Saturday, April 21, 2012

Attack of the Killer B's

I've been pulling up some old DVD reviews from the cybertomb that once was Hope you enjoy. This was actually one of my first "Video Risk" columns from November 2000.

Anyone who grew up in the South in the 1960s and 70's probably developed a love for "B" movies. The humidity, the Drive-ins and southern women with their special type of hospitality resulted in many a passionate night in the back seat of the old Chevy Impala with its Holley four-barrelled carb, 350 V-8 engine and glass-pac mufflers.... Oh well enough redneck reminiscing. If one was unlucky enough to have to watch the movie showing on the screen of the old drive-in theater they developed a love for low-budget action films, which in some rare occasions are still worth a look today via video.

The following three films illustrate what is great about "B" movies. "White Lightning," "Fast Walking" and "Vice Squad" each embody the quirky, charismatic, action-packed, sexy, testosterone-driven celluloid which made drive-in theaters popular.

"White Lightning" (1973) features the ultimate drive-in movie cast: Burt Reynolds, Ned Beaty, Matt Clark, Bo Hopkins, Jennifer Billingsley and Diane Ladd. Look for Ms. Ladd's daughter, Laura Dern making her screen debut as a poor-white-trash yard ape.

As the credits roll the evil sheriff of Pulaski County, Arkansas (Ned Beaty) sadistically murders an "outside hippie agitator." This is a big mistake because the victim just happens to be the younger brother of the number-one-turbocharged moonshine driver in the state, Gator McKluskey (Burt Reynolds). The feds spring Gator from the Arkansas State penitentiary in order to infiltrate the rouge Sheriff's organization and bring him down.

"White Lightning" is pure evisceral entertainment. It offers car chases, fist-fights, sexual innuendo (just what does "Shaky Pudding" mean anyway)?, machismo and brainless fun. The performances are well above average for this type of film. Several later Oscar nominees and winners populate this trashy fun.

Ned Beaty is the personification of evil. The fact that he is so low-key and subdued makes his performance all the more chilling after the murder he commits during the opening scene. To anyone who did not grow up in the 1970s, one viewing of this movie will let you know why Burt Reynolds was the highest paid star during that era. His portrayal of Gator McKluskey shows the wide range he has as an actor. Despite the comic book tone of the movie, Reynolds shows a depth of humor, sexuality, and the pain and obsession of a man whose kinfolk must be avenged in his portrayal of Gator. Gator is a macho good-old-boy who is misunderstood and grudgingly admired by the same folks who put him in jail. According to Gator, "There are only two things I'm afraid of...women and the po-lice." The truth is that it doesn't matter if the women love him and the po-lice fear him. (By the way, please do not under any circumstances rent the sequel, "Gator" it sucks. It illustrates all the characteristics of the worst of "B" movies.) I'm not going to harp on this movie anymore, either you'll rent it of you won't. I don't care 'cause I've already seen it. If you want to go to your grave without seeing this redneck gem then be my guest!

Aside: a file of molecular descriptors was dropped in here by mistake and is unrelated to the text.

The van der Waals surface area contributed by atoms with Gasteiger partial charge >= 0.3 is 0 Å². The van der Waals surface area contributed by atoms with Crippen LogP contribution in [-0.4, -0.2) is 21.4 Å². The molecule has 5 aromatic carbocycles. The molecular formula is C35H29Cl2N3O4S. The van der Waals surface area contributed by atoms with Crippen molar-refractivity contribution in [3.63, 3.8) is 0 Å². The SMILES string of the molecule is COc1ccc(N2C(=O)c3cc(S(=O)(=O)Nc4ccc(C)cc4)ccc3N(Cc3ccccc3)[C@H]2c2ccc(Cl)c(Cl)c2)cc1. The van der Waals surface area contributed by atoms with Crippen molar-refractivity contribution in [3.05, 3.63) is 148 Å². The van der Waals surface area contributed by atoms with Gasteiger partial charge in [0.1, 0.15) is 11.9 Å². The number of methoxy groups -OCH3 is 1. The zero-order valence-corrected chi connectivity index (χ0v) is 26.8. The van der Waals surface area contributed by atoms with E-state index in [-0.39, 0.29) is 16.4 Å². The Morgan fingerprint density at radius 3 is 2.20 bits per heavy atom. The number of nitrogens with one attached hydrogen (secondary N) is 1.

I saw "Fast Walking" on cable back in the 1980s. I watched it mainly because I had been an extradition officer during the 80's and had seen the old Montana State prison in Deer Lodge during one of my trips. I recognized the old prison shown in the opening credits, so I watched it. What a great quirky movie! James Woods plays "Fast Walking" Miniver: a corrupt prison guard who is involved in plots to both free and kill an African-American militant prisoner (Kevin Hooks). This movie has so much going for it that I have a hard time knowing where to start. Kay Lenz plays "Moke," the sexiest woman to ever traipse across a redneck's fantasy. Is she a kindred spirit of Wood's or is she playing this poor sap like everyone else? M. Emmett Walsh brings his usual excellence to this film as an over the hill cop. Kevin Hooks brings just the right touch of dignity and righteous indignation to his performance as the 1960s radical. But what really sets this movie apart; what really makes this movie worth watching is the Oscar-caliber performance of Tim McIntire as "Wasco," the pure-d evil, megalomaniac prisoner who holds all the strings of the rest of the puppet-like characters.

Tim McIntire brings a charisma to this character which is seldom seen on celluloid. His performance alone is worth the price of a rental. Wasco sees himself as God. He manipulates the other prisoners and guards with the same ease that Hitler manipulated the Germans during W.W.II. For me, the standout scene takes place in the prison chapel between Woods and McIntire, as McIntire feels out the amoral guard concerning Woods' sincerity about killing Hooks character. Woods' character has no character so McIntire cannot be sure of his loyalty. The question becomes, will "Fast-Walking" Miniver grow a conscience or not? Who can be trusted?

Trust me folks, if you want to be enthralled by the magic of a performance rent this movie. Tim McIntire's performance is incredible!